'Toy' dog breeds: everything you need to know (and what to look out for)
Let’s be realistic. Your toy dog is no less of a dog because of her small size. Read on to find out how, in truth, bringing up a toy dog is a job for a real dog lover.
Updated on the 23/01/2020, 16:54
Her toilet habits may be neater and her want for long walks less urgent, but in many ways she needs as much attention as her bigger cousins. In fact, your toy dog expects far more devotion and attention of you.
What is a toy dog?
A toy dog is measured as such by her weight. A one-year-old dog weighing between four and seven pounds (about the same as two large pizzas) is considered a ‘toy’. A ‘tea-cup’ dog is a colloquial term for an adult dog that weighs less than four pounds. Reputable breeders however do not breed teacups; a dog which weighs less than four pounds they usually call the ‘runt’ of a litter.
The word ‘toy’ may refer to either a very small dog or a breed deliberately downsized by selective breeding. Such breeds include the spaniel and the terrier. Most toy dogs are otherwise known as ‘lapdogs’ because of their size. They are the variety preferred of people who want their dog to be small, cuddly and affectionate.
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The stereotype of the small dog requiring less input than the big dog prevails; the toy is often treated as an accessory rather than a proud animal. But they need as much attention as larger varieties, and the same affirmation and affection.
Not having as much will cause toy dogs to exhibit the same types of antisocial behaviour witnessed of other dogs.
Why do people like toy dogs?
To some, a small dog is not a choice companion. But for others the size of the toy dog not only suits their living arrangements but also suits their emotional needs. Here are just a few toy dog advantages that their owners would gladly reveal in comparison with large dogs:
- Cleaner, and more manageable and portable
- More attractive
- More affectionate and loyal
- Cheaper to feed
What toy dog breeds are there?
Toy dog breeds were bred to be lapdogs but some of them may still exhibit traits more in common with the larger dogs of the breed. Here are 10 of the top toy breeds:
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What is the personality of a toy dog?
The personality of a toy dog is defined to a larger extent by its breed. In essence, lapdog stereotypes can be applied as equally to a toy dog as they can to the breed’s standard variety.
The only notable personality quirk which seems to stem from its diminutive size is the toy’s fearfulness. Toy dogs are exceptionally wary creatures and can be made nervous by loud noises and raised voices; they can also be nervous around other dogs and strangers. Sometimes their nervousness may cause them to utter a defensive yelp or snarl.
Do toy dogs have behavioural problems?
Toy dogs should be walked at least once a day, stimulated with games and exercise, and provided with companionship and interaction. They should not be left in small and enclosed spaces for long periods of time nor should they be manhandled or much berated.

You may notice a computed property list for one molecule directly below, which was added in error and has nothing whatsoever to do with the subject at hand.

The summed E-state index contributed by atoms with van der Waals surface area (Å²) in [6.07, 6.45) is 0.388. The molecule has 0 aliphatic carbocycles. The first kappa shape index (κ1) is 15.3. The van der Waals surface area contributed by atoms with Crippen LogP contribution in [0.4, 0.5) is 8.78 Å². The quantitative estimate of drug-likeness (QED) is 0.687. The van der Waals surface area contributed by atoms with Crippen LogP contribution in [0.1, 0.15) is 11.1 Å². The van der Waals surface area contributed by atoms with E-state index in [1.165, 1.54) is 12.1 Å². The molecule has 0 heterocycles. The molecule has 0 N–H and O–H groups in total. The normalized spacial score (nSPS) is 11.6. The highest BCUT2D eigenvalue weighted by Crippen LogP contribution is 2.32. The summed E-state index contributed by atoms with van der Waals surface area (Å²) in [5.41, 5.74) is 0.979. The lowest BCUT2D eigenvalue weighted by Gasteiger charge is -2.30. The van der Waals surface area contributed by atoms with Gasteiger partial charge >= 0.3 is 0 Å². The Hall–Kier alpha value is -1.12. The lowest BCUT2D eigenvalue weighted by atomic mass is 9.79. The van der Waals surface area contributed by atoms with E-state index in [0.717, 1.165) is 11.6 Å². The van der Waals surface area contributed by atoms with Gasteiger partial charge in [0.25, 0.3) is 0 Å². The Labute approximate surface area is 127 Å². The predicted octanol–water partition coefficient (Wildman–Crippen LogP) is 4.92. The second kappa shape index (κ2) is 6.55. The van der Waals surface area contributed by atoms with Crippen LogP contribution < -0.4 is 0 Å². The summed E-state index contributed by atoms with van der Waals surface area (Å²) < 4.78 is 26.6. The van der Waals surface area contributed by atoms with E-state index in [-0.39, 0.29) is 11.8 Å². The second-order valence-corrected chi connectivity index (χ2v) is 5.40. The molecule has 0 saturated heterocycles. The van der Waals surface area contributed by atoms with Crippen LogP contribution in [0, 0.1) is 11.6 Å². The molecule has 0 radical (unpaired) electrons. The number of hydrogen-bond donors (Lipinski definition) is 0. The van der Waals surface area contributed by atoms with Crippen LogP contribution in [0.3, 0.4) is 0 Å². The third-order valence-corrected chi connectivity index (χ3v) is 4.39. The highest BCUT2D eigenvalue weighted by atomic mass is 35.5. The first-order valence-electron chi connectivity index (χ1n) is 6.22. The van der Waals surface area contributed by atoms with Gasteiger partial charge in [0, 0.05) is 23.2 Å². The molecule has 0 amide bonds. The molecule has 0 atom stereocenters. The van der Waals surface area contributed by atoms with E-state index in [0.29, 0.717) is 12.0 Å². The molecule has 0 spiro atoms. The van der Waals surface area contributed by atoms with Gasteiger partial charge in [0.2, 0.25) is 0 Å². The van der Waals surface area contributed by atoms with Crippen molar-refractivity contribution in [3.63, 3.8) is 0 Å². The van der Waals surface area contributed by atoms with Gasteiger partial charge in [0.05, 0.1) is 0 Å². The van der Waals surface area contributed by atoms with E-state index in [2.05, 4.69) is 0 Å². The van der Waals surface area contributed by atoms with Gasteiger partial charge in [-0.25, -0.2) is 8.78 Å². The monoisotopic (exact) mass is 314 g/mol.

According to some studies short breeds are more prone to beg for food and become anxious when they lose their attachment to their owner, even for a short time. Should you fail to look after your toy dog properly you will have to endure her antisocial and destructive behaviour.
Do toy dogs have medical problems?
Inbreeding across many generations has led to a variety of inherited malformations specific to the small dog. To make matters worse, toy dogs are prone to all of the diseases and conditions known to affect their breed.
Some of the more common health issues observed in toy dogs include:
- Dislocation of kneecap causing pain and lameness
- Diseases spinal disks lead to spinal cord compression and sometimes paralysis
- Inflammation of the pancreas
- Breathing difficulties and airway obstruction (esp. pugs)
- Inner eyelid infections and discomfort
Details of these illnesses (cause, diagnosis) can be found online. Some sources include homespun recipes and homeopathic treatments for these and other ailments. However, it should be remembered that most of these diseases are genetic malformations.
As such, the only treatments worthwhile to have are those which prevent further worsening of the disease or treat the pain and discomfort caused by the disease.
Buying a dog should not be an impulsive undertaking. Research first and ask questions of reputable breeders in order that you have sufficient knowledge of toy dogs. Toy dogs are ‘cute’ but they are also extremely demanding of your attention and love. You must also be prepared to devote time and patience to their training, just like you would a big dog.
Decide whether you are right for a small dog before you decide whether a small dog is right for you.